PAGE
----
Olivet mourns loss of Dr. Ken Johnson, engineering chair
Posted: Nov 04, 2013
Since joining the Olivet faculty in 2012, Dr. Ken Johnson quickly established himself as valuable leader, mentor, teacher and friend.
Dr. Johnson: “I want to help unlock the potential of technology, engineering and innovation for a greater, Christian purpose.”
Ken was husband to Jennifer (Alberts) ’93, and father of four children: Sydney, Erick, Luke and Bethany.
“Engineering, at its core, seeks to leverage a deeper understanding of God’s physical creation for some useful purpose.” Penned by Dr. Kenneth Johnson, these words reflect the unwavering commitment of a man whose life was dedicated to serving Christ and bringing hope to those in need.
Today, Olivet Nazarene University mourns the loss of Dr. Kenneth Johnson, chair of the Department of Engineering. Since joining the Olivet faculty in 2012, he quickly established himself as valuable leader, mentor, teacher and friend.
“We are heartbroken this morning as we process the loss of a dear friend,” said Dr. John C. Bowling, University president. “Ken was deeply faith-driven and a tremendous professor who inspired greatness from his students and everyone around him. He was respected and loved by all who knew him.”
Dr. Johnson, a 1993 graduate of Olivet, passed away following an apparent heart attack, while competing in a bicycle race in northern Michigan. He was husband to Jennifer (Alberts) ’93, and father of four children: Sydney, Erick, Luke and Bethany.
Under Dr. Johnson’s leadership, Olivet’s engineering department experienced an unparalleled spike in student enrollment. The number of students majoring in engineering went from 105 in 2011 to 150 this fall — 71 of whom are first-time freshmen or transfers. He also successfully led the department through an intensive scheduled review for accreditation with the Engineering Commission for ABET, ensuring Olivet's engineering program meets or exceeds all the standards for full accreditation until the next comprehensive review in 2017-2018.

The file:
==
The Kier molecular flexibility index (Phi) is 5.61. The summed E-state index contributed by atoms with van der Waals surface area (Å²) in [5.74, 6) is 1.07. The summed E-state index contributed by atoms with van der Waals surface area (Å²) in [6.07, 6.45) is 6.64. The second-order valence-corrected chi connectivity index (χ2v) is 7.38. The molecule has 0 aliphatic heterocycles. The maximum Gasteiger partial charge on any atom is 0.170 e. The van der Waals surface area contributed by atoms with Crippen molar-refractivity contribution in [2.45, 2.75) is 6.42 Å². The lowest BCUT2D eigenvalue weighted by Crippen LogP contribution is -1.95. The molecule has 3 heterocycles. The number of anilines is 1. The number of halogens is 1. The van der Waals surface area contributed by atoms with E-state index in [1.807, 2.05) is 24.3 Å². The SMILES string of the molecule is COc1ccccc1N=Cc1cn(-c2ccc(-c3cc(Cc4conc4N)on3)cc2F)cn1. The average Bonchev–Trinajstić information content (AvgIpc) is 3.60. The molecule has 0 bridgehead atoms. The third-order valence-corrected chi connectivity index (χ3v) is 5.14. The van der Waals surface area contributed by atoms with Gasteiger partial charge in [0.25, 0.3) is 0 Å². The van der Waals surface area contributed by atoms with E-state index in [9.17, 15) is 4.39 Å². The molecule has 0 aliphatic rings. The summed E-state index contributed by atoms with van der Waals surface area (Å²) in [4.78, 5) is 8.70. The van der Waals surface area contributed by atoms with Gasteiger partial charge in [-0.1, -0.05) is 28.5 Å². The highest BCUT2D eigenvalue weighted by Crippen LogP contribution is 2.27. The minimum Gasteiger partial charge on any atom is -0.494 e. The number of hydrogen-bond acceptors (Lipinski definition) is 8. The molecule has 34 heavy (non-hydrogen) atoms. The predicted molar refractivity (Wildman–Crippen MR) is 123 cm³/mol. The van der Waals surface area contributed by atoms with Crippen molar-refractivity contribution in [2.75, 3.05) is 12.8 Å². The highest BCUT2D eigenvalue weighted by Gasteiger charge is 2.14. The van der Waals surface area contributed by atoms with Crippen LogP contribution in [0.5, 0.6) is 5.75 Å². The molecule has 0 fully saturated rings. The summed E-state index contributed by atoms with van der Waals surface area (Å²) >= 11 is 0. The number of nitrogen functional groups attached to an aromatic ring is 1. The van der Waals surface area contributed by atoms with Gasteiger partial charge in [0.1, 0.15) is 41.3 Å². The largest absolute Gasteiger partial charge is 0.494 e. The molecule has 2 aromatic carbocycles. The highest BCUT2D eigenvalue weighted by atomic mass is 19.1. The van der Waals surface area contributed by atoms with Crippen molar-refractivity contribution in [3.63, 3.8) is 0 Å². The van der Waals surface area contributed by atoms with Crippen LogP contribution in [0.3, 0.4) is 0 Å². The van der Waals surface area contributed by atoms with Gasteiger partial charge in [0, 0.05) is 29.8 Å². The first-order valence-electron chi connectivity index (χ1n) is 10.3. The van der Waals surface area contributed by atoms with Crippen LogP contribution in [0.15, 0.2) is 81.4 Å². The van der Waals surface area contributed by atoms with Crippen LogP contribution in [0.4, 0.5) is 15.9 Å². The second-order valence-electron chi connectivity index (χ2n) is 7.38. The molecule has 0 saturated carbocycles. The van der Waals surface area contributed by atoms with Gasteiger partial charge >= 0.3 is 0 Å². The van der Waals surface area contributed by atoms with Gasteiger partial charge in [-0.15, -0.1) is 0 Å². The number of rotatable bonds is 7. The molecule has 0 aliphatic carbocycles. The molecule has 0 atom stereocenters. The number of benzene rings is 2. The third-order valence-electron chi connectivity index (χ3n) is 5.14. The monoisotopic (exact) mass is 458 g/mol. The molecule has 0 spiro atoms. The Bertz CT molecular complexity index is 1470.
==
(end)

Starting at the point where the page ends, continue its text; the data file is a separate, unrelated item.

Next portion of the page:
Dr. Johnson taught his students that their gifts and talents could be leveraged for a greater purpose, often referring to them as “missioneers.” In a recent interview, he summarized a belief he regularly stated in his classes: “Christian engineers have tremendous potential to transform the world for Christ. Whether they go on to work for Boeing, Caterpillar, serve on the mission field or wherever, our students can be a powerful force for achieving Christ’s mandate to help those in need and spread the hope of the Gospel around the world.”
To that end, Dr. Johnson led multiple engineering service projects, including taking a team of students to Swaziland in spring 2013, where they installed a water irrigation system they had designed to help improve crop production and provide food to a community ravaged by HIV/AIDS. He was also excited about a project he and his students were working on together, making use of a new lightweight metal alloy for missionary bicycles in world areas where transportation is difficult. As project manager, he led Olivet’s work in additive manufacturing and 3D printing projects with Nexus LCM, a leading developer of advanced 3D printing solutions.
Dr. Johnson came to Olivet at the peak of his career in engineering. As the senior researcher and president of Solidica, Inc., he led a $20 million product development expansion, culminating in new product launches in both advanced intermetallic materials and next generation vehicle telematics. During his tenure, the company significantly expanded its customer base to a wide variety of Fortune 500 companies.
Prior to his work with Solidica, he served as commercialization executive for Delphi Corporation, Troy, Mich. During his outstanding professional career, he was also executive director for Technology Research Corporation, Ann Arbor, Mich.; advanced technology program manager for the National Center for Manufacturing Sciences; and a principal investigator for several research and development programs sponsored through federal and state government agencies, including the National Science Foundation, Department of Energy and Department of Transportation.
Dr. Johnson held two patents, was the recipient of numerous industry awards, regularly presented at international conferences and expositions, and published articles in multiple scholarly and industry journals.
“By the world’s standards, I had achieved success in every sense of the word,” Dr. Johnson said in an interview, shortly after joining Olivet’s faculty, “but I knew in my heart there had to be more. I want to help unlock the potential of technology, engineering and innovation for a greater, Christian purpose.”
To everyone who knew him, it was clear he did just that. The impact of Dr. Johnson’s life on his students, family, colleagues and friends will only be measured in eternity.